He now has to plant his soybeans later each year. Soybeans are less likely to be severely damaged when they’re small, and planting them later than usual means they’ll be smaller when the inevitable cloud of weed killer envelops his crops. Later planting typically means a bit of yield loss. It also means a later harvest, which limits planting of cover crops Glazik uses to improve his soil.
“All crop damage aside,” he said, the weed killer is everywhere. Oaks, hickories and other trees are damaged near his farm, both in the country and in town, he said. “The fact is that the chemical can volatilize and move with the wind and in the air. We’re breathing it.”
For two decades, Monsanto made billions of dollars with Roundup Ready crops, which had been genetically engineered to withstand being sprayed by the weed killer and adopted by nearly every American soybean farmer. But by the mid-to-late 2000s, Roundup was starting to fail. Farmer’s fields were overwhelmed with “superweeds” that had developed resistance to Roundup’s active ingredient, glyphosate.
In response, Monsanto developed new soybean and cotton seeds that were genetically engineered to withstand being sprayed by both glyphosate and dicamba, a very effective weed killer used since the 1960s. It was also touted as the company’s largest biotechnology rollout in company history. In just three years, Monsanto’s dicamba-tolerant system was able to capture up to three-fourths of total soybean acreage, an area the size of Michigan.
Dicamba was not widely used during the growing season because of its propensity to move off-target and harm other plants. Because of its limited use, fewer weeds were resistant to it, making it an effective replacement for Roundup. Monsanto even dubbed the crops as its money-maker’s next generation, calling them Roundup Ready 2 Xtend.
But the company faced a problem with dicamba: The weed killer drifted onto non-resistant plants, some as far as miles away. In its own testing over the years, Monsanto had accidentally harmed its own crops dozens of times.
As far back as 2009, Monsanto and BASF received warnings about dicamba from several sources — one company called it a “potential disaster,” according to court records — but they decided to plow ahead anyway.
“DON’T DO IT; expect lawsuits,” wrote one Monsanto employee, summarizing academic surveys the company commissioned about dicamba’s use.
In order to commercialize dicamba, both Monsanto and BASF worked to develop new formulations with low volatility.
Off-target movement from dicamba can happen in two main ways: drift and volatilization. Drift is when the chemical’s particles move off the field when they are sprayed, generally by wind in the seconds or minutes after it is applied. Volatilization is when dicamba particles turn from a liquid to a gas in the hours or days after the herbicide is applied.
Damage from volatilization frequently occurs through a process called “atmospheric loading,” which is when so much dicamba is sprayed at the same time that it is unable to dissipate and persists in the air for hours or days poisoning whatever it comes into contact with.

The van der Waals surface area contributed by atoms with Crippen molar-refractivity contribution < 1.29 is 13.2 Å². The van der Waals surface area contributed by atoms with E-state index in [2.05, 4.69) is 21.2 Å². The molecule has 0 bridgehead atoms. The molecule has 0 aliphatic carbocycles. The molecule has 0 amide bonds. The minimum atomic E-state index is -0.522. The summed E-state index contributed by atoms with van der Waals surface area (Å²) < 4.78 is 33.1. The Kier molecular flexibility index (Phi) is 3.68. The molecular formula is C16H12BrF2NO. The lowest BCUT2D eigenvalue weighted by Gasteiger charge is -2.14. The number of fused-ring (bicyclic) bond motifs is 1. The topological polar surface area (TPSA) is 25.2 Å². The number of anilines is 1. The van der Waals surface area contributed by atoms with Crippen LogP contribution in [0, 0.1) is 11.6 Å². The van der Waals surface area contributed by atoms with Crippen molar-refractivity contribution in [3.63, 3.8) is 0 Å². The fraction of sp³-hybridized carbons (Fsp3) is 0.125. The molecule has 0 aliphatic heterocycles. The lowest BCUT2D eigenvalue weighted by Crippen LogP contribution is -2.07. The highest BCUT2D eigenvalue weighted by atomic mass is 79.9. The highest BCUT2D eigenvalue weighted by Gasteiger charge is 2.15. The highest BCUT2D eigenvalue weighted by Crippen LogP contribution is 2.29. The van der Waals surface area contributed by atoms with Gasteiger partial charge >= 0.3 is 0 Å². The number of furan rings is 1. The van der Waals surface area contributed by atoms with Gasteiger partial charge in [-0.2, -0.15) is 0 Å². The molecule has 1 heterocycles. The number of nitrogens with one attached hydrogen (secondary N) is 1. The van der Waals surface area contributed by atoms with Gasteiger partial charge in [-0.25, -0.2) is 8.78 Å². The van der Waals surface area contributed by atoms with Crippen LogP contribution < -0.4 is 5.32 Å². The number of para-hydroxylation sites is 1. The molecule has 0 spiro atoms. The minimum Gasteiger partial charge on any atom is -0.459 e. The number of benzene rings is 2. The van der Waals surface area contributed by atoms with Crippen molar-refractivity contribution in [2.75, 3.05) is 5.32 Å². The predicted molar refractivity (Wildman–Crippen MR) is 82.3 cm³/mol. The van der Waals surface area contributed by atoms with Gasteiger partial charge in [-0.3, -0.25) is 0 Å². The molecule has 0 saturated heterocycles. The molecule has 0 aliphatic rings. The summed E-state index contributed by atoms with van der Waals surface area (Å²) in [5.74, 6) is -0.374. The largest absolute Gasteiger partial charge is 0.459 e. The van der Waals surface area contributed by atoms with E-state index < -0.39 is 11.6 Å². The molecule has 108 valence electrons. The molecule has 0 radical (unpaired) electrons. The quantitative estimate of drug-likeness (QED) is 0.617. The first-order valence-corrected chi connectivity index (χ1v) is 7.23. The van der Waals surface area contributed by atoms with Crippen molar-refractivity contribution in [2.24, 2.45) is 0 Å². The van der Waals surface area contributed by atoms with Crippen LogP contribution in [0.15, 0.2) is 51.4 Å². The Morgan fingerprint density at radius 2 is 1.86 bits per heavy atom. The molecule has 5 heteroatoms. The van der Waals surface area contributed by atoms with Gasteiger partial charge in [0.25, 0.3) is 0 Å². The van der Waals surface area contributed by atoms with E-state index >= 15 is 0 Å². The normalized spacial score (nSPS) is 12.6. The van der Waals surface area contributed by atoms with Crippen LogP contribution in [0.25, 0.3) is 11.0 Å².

Volatilization is particularly concerning because dicamba can move for miles and harm non-target crops, especially soybeans, and even lawns and gardens. Tomatoes, grapes and other specialty crops are also at risk of being damaged.
Despite being touted as less volatile, the new versions — Monsanto’s XtendiMax with VaporGrip Technology and BASF’s Engenia — were unable to stop the movement entirely.
During its 2012-2014 testing of an older version of XtendiMax, Monsanto had at least 73 off-target incidents, according to court documents.
In 2014, Monsanto had significant dicamba damage at a training facility in Portageville, Missouri. Even in its own promotional videos, Monsanto couldn’t prevent non-dicamba tolerant soybeans from showing symptoms of damage.
The EPA took note of an incident where, through volatilization, dicamba turned into a gas and apparently floated more than 2 miles away, much farther than it was supposed to. During that incident, no one had measured how badly the crops had been damaged and the EPA was unable to definitively determine the symptoms were caused by dicamba. The EPA decided that was an “uncertainty” and approved the use of the weed killer with a 110-foot buffer zone.
In 2015, knowing the EPA was keeping an eye on off-target movement, Monsanto decided to halt all testing of XtendiMax with VaporGrip Technology. According to court records, it kept its own employees who were interested in developing recommendations for farmers from testing, and it limited trials by independent academics in order to maintain a “clean slate.” It asked BASF to halt its dicamba testing as well.
When a weed science professor at the University of Arkansas asked Monsanto for a little bit of Xtendimax to test its volatility, the company told him it would have difficulty producing enough dicamba for both him and its independent tests.
A Monsanto employee, who worked at the company for 35 years, didn’t think much of that explanation when he forwarded the email to a colleague.
“Hahaha difficulty in producing enough product for field testing,” he wrote. “Hahaha bullshit.”
Weeds cut into farmers’ profits. With low profit margins, farmers will use any tool they can to control weeds.
Monsanto recognized this in 2015 and 2016 when they released dicamba-tolerant crops without their new versions of dicamba. An internal Monsanto slide shows the company knew that many farmers would likely illegally spray older, more volatile versions and harm other farmers’ crops.